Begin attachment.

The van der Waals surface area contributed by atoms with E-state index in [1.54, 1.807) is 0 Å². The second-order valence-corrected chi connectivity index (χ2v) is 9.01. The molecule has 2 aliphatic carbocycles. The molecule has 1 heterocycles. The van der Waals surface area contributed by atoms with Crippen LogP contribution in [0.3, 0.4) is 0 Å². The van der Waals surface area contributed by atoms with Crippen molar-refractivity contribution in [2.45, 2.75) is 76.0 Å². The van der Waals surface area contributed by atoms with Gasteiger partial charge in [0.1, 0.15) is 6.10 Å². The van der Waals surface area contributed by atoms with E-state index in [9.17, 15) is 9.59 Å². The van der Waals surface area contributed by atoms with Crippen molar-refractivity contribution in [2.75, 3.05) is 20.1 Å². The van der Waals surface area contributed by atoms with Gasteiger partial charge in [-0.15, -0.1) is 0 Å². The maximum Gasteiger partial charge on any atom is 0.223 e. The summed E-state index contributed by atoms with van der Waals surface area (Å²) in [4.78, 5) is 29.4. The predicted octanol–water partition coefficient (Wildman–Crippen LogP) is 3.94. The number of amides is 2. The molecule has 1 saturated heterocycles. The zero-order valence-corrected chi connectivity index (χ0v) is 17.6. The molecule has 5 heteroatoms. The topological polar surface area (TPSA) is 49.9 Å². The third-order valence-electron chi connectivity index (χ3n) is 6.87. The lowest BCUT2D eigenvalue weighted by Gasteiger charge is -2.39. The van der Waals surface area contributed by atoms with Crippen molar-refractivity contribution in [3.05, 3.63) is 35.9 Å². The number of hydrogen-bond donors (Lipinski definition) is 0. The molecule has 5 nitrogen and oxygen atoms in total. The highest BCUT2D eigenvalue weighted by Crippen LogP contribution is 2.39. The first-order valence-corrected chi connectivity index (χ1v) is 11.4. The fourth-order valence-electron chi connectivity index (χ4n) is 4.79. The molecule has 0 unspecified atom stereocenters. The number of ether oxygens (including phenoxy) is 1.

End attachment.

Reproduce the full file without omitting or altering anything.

The van der Waals surface area contributed by atoms with E-state index in [1.54, 1.807) is 0 Å². The second-order valence-corrected chi connectivity index (χ2v) is 9.01. The molecule has 2 aliphatic carbocycles. The molecule has 1 heterocycles. The van der Waals surface area contributed by atoms with Crippen LogP contribution in [0.3, 0.4) is 0 Å². The van der Waals surface area contributed by atoms with Crippen molar-refractivity contribution in [2.45, 2.75) is 76.0 Å². The van der Waals surface area contributed by atoms with Gasteiger partial charge in [0.1, 0.15) is 6.10 Å². The van der Waals surface area contributed by atoms with E-state index in [9.17, 15) is 9.59 Å². The van der Waals surface area contributed by atoms with Crippen molar-refractivity contribution in [2.75, 3.05) is 20.1 Å². The van der Waals surface area contributed by atoms with Gasteiger partial charge in [-0.15, -0.1) is 0 Å². The maximum Gasteiger partial charge on any atom is 0.223 e. The summed E-state index contributed by atoms with van der Waals surface area (Å²) in [4.78, 5) is 29.4. The predicted octanol–water partition coefficient (Wildman–Crippen LogP) is 3.94. The number of amides is 2. The molecule has 1 saturated heterocycles. The zero-order valence-corrected chi connectivity index (χ0v) is 17.6. The molecule has 5 heteroatoms. The topological polar surface area (TPSA) is 49.9 Å². The third-order valence-electron chi connectivity index (χ3n) is 6.87. The lowest BCUT2D eigenvalue weighted by Gasteiger charge is -2.39. The van der Waals surface area contributed by atoms with Crippen molar-refractivity contribution in [3.05, 3.63) is 35.9 Å². The number of hydrogen-bond donors (Lipinski definition) is 0. The molecule has 5 nitrogen and oxygen atoms in total. The highest BCUT2D eigenvalue weighted by Crippen LogP contribution is 2.39. The first-order valence-corrected chi connectivity index (χ1v) is 11.4. The fourth-order valence-electron chi connectivity index (χ4n) is 4.79. The molecule has 0 unspecified atom stereocenters. The number of ether oxygens (including phenoxy) is 1.